nicachica nicachica 9 years
you're just laying the smack down but oh-so-nicely. ;)
nicachica nicachica 9 years
:woohoo: Hypno, you are so awesome!
hypnoticmix hypnoticmix 9 years
hypnoticmix hypnoticmix 9 years
The homeless situation in LA is a national problem, because the administrations response to Katrina is very telling of why their response may be if a disaster hits your neighborhood. CrazySexyCool: I see your perspective as it relates to flounders who otherwise just might have found themselves homeless regardless of a natural disaster or not. However, that is a very narrow slice apart from the rest of the pie that the article is addressing. We are addressing here an issue where we have thousands displaced not by choice or lack of a good work ethic but by a natural disaster that has striped them of home, work, school, transportation etc. In regards to the jobs available not everyone is qualified for just any job so it's not like find a slot and jump in. In light of the circumstances it is simply unfair to treat these victims as common street folk just looking for a hand out. They're not looking for a hand out, just a hand up. It is our Governments responsibility to reach out in these times and offer that hand up where appropriate.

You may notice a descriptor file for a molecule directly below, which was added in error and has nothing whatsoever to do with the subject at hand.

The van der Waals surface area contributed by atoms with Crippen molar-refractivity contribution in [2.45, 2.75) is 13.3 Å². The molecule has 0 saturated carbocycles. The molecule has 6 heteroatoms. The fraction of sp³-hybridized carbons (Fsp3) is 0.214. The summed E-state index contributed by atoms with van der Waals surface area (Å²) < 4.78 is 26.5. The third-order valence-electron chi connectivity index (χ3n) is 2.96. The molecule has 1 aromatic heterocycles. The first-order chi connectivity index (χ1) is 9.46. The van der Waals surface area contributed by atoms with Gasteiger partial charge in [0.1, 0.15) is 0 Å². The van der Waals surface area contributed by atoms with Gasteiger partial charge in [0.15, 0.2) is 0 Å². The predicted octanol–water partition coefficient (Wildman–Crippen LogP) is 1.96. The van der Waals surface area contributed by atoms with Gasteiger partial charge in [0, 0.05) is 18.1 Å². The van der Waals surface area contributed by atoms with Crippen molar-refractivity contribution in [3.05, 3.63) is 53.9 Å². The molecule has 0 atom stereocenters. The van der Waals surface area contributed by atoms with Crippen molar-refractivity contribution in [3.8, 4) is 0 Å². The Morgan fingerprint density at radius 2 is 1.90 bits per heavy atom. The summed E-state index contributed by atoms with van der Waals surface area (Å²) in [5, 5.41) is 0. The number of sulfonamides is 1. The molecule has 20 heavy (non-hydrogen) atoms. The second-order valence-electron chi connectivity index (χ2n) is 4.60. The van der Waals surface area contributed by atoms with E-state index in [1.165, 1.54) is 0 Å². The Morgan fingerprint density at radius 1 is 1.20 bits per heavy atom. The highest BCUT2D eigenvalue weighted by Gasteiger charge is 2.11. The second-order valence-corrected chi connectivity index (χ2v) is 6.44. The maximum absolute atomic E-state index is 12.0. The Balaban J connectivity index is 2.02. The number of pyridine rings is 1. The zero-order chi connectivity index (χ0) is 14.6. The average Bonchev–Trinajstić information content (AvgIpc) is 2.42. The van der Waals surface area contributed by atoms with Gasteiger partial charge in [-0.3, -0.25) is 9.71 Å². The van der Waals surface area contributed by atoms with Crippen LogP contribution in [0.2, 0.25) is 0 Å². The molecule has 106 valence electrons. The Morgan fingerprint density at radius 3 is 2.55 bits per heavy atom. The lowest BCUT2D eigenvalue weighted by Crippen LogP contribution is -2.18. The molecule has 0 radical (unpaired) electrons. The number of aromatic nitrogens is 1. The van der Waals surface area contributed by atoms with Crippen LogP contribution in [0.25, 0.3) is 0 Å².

hebrew-hunny hebrew-hunny 9 years
There are some areas uptown that still look totally devastated as well. I agree, many native New Orleanians have a certain mentality that keeps them there no matter what. (And N. O. is absolutely the best place on earth!)
syako syako 9 years
janneth, you posted this on the last n.o. thread and I asked you this to which you never responded: "Jan are you from the area? What, besides the ninth ward obviously, areas are you speaking of? I know that areas like st. bernard's parish are really struggling because they were so hard hit, but from living here and watching it grow and progress for the past three years, I'd say that while there's still a lot to do, a lot of work has been done AND there are a ton of stubborn people in New Orleans who will never move because they think (and rightly so) that New Orleans is the best place on Earth. ..."
janneth janneth 9 years
And it is a national problem, not a local one.
janneth janneth 9 years
I was in NO a few months ago, and I saw streets that had only one house that was livable. And those few houses had bars on them. I bet at night it is scary. When Katrina happened I had an American friend visiting Europe. She called me to say that she could not believe that what she was seing on CNN was taking place in the US. I could only tell her that yes, it really was as bad and shocking as it looked. How could we not even get drinking water to so many folks? Come on!
nicachica nicachica 9 years
:rotfl: noooo!!!! the opposite! although i am in a bit of a snarky mood today. okay, i swear i'm not stalking you, but after seeing your resume...please apply at my office! we can continue that in PM if you'd like...
syako syako 9 years
the pope? lol. My mom says my husband has pope shoes (he has a pair of prada shoes!) ;)
syako syako 9 years